It’s really all Richard Hallam’s fault.
We were celebrating my wife’s birthday in the tea-room of a hotel in Liverpool. It had been an unseasonably cold and rainy day in May, and my family had been largely hotel-bound while I had spent the day at the RLP Sistema event. As a result, my daughters were suffering from a surplus of energy and a shortage of outlet. Rather, they were enjoying the surplus of energy: the adults were the ones suffering, as a consequence.
Richard’s bright idea was to demonstrate in his masterful, seemingly disinterested didactic manner precisely how the silverware of the table could elicit different tones or sounds when used to strike the teacups, saucers, plates, centerpieces or glasses. Thus was the monster unleashed, and our peace, previously intact if but tenuously, forever shattered.
Sophie’s mania continues to manifest. No longer content with merely striking objects, she insists upon singing. While her contribution is limited in the number of pitches she can produce and the somewhat aleatoric manner in which they are generated, she tyrannically demands the involvement of those around her. Should the Itsy Bitsy Spider’s bewildering, repeated attempts to scale the perilous water spout be intoned solely in verse, outrage will ensue. “No! SONGING!” will be the tempestuous demand. This insistence can be problematic beyond issues of intonation. In her unique rendition, Old MacDonald’s farm is populated solely by a strange hybrid creature capable of both bovine lowing and ovine bleating in capricious alternation. Monotone or minor keys are unacceptable. Any variance from the major will be met with an immediate interjection. “No! HAPPY!” will be the unfailing response of the modally hypersensitive.
In an effort to pique her interest and divert her energies into more constructive musical activities, a violin was produced and played in front of her. The reaction was one of gratifying delight and enthusiasm, until a stringless teaching tool, an advanced “cardboard violin” (courtesy of Luis Dias of Child’s Play India) was produced for her. No sooner had the wooden dowel been applied in predictable fruitlessness to the plywood when the whole apparatus was immediately thrown down. “NO! MOOOSIC!” In the words of Joe Smirnoff: “The child wants to be rewarded with sound.”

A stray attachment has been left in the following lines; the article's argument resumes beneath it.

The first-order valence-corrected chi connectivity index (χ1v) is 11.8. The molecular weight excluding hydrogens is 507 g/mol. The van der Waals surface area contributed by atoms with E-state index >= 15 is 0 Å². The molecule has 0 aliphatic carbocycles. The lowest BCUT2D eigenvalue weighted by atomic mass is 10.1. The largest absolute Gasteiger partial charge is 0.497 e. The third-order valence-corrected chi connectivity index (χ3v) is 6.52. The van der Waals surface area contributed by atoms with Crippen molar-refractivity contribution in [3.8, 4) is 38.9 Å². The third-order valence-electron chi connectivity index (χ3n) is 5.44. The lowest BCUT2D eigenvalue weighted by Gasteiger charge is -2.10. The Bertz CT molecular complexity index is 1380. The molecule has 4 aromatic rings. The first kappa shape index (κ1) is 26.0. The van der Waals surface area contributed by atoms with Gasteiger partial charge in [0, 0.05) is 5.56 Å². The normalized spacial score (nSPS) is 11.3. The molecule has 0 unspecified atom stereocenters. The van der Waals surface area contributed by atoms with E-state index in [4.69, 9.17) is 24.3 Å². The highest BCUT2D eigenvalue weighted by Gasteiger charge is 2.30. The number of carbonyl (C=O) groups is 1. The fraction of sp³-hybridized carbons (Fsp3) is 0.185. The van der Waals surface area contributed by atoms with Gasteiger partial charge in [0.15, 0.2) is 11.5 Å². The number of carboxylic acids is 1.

Although the rewards at the sonic level remain exclusive to the artist and not her audience, it has still been incredibly gratifying to watch her musical awakening, and how music and sound are, for her, a place for experimentation and exploration, but more importantly, a source of genuine pleasure and joy. I refute the suggestion that genetics are involved. I do not believe there is anything innately biologically special or predestined about my daughter’s interests. She has merely been immersed in music since she was born. Not with the intention of cultivating her inner Anne-Sophie Mutter, but as lifestyle choice on the part of her parents. Already concepts of taste and preference are emerging: her younger sister, barely a year old, has herself shown a distinct predilection for the operas of Mozart, and a marked disinclination towards Stravinsky’s primitivism. Neither daughter hesitates to vocalize displeasure or disagreement with a musical selection, for that matter. For the most part we oblige – and why wouldn’t we? Repetition of activity, of sound, of any experience, is critical to the learning process. We want her to learn, as much about music as about herself.
And so while I sometimes curse Richard Hallam’s name, when my older daughter now practices percussion techniques on the boxes in a department store (“DRUMMING!”) I also thank him for having catalyzed, with almost imperceptible yet highly focused intentionality, her musical interests with a knife and spoon on a cold Liverpudlian afternoon.